I had never heard of Ostrich Boys prior to attending placement days in my school were I’ll be starting work as a trainee teacher in September, but on hearing that I would be teaching it to year 8 in the first half term of teaching, it became quite the priority to read. Keith Gray was also a mystery to me. A quote from The Herald on the back of the copy of the novel that I’ve read said ‘one can’t help thinking that if there were more writers like Keith Gray more teenagers would read’. I can’t help but think that it’s quite an accurate statement, as towards the end of the novel I was turning those pages as fast as I was the first time I read Nancy Drew.
Blake, Sim and Kenny, disappointed by the funeral their best friend Ross received, decide to steal his ashes and take Ross to Ross, a small village in Scotland. Their spur of the moment decision results in them being immediately chased by Ross’ family as they head to the train station, and eventually being chased by the police. What should have been a simple train journey with plenty of supplies turns into a bit of a nightmare when Kenny loses his back, which contained not only all his cash but also his train ticket. The boys do what they can to continue heading north, from getting a lift with young men with a taxi, to bungee jumping to stealing scooters. As they travel, more is revealed about Ross and the role that each of them played in his death, which is later revealed to be a suicide. Angered by Ross’ sacrifice of life, Sim abandons the mission, but Kenny and Blake succeed in taking Ross’ ashes to Ross, leaving a part of him there as their final farewell.
Ostrich Boys far exceeded my expectations. Instead of the normal, sugar coated reality that teen fiction often portrays, this was a brutally honest portrayal of life, death and mourning. The first person narration of the smart, overweight and straight forward Blake meant that the reader didn’t discover all that had happened to Ross straight away, or from a removed third person perspective. As Blake came to understand his own part in his friend’s suicide, the reader slowly came to realise that the perfect painting of a life that his friends put forwards was far removed from the truth. Each member of the group played their own part in Ross’ death, and whilst they struggle to come to terms with that, it is obvious that they had no idea how bad the rest of his life was or how difficult he was finding it. The first real indication to me that they were ‘protesting too much’, to paraphrase Shakespeare, was when they talked about a story that Ross had written about a boy being torn apart by his parents’ different expectations. Up until then, I believed, along with the boys, that it was just the driver making up stories to assuage his guilt, but it became more obvious that Ross was actually a very troubled character. Gray doesn’t sugar coat any part of the suicide, or the boys’ reactions to it. It is a very real, very raw and emotional scene when they discover the truth.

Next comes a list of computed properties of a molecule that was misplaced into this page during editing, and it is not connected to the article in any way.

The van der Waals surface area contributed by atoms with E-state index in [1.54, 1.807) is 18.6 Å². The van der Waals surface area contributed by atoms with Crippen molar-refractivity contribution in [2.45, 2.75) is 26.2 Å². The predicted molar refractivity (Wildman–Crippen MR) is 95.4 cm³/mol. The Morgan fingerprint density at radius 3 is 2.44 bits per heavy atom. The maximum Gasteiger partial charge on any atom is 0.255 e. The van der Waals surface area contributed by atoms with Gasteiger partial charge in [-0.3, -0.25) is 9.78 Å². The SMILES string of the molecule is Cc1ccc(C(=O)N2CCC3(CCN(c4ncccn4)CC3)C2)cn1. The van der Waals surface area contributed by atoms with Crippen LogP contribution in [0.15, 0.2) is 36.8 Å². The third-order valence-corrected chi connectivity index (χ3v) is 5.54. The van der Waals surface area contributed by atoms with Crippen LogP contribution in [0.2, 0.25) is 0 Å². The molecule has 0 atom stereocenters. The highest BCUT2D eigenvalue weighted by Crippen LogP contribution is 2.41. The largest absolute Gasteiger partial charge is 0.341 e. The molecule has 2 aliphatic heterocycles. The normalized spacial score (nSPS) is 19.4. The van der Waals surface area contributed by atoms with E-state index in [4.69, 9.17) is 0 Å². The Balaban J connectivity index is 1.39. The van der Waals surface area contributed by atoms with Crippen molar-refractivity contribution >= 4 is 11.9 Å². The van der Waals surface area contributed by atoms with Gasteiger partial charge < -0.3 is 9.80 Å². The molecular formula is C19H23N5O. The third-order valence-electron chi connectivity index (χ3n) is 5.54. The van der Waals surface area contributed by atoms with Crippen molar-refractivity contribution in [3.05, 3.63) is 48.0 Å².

The tried and tested trope of boys going on a physical journey that runs alongside their emotional journey is a little over done. Each barrier that they face physically is matched by an emotional one. Whilst for a young person reading the novel this might not be quite so tiresome, for me it was a little too much parallelism. However, it worked for Tolkein, so I supposed I can’t complain too much.
Overall, however, I can see how this is a valuable text for study by tweens and teens. Whilst the subject matter is quite challenging and heart-wrenching, actually it could be used as a therapeutic way of teaching them about suicide, friendship and depression. I’m a little stuck on how I would teach it, I’m going to have to put a lot of thought into it over the next couple of weeks. We’re often told as teachers to ensure that pupils know the story first before we teach it, but I don’t think I actually want pupils to read it with the knowledge that Ross committed suicide, as the revelation is quite important to how you review the story after you’ve read it.
Gray is an exciting author for young people, and I’ll definitely be looking out for others books by him to read. I’m looking forwards to teaching this novel, although I am going to go and read something a little happier in the meantime!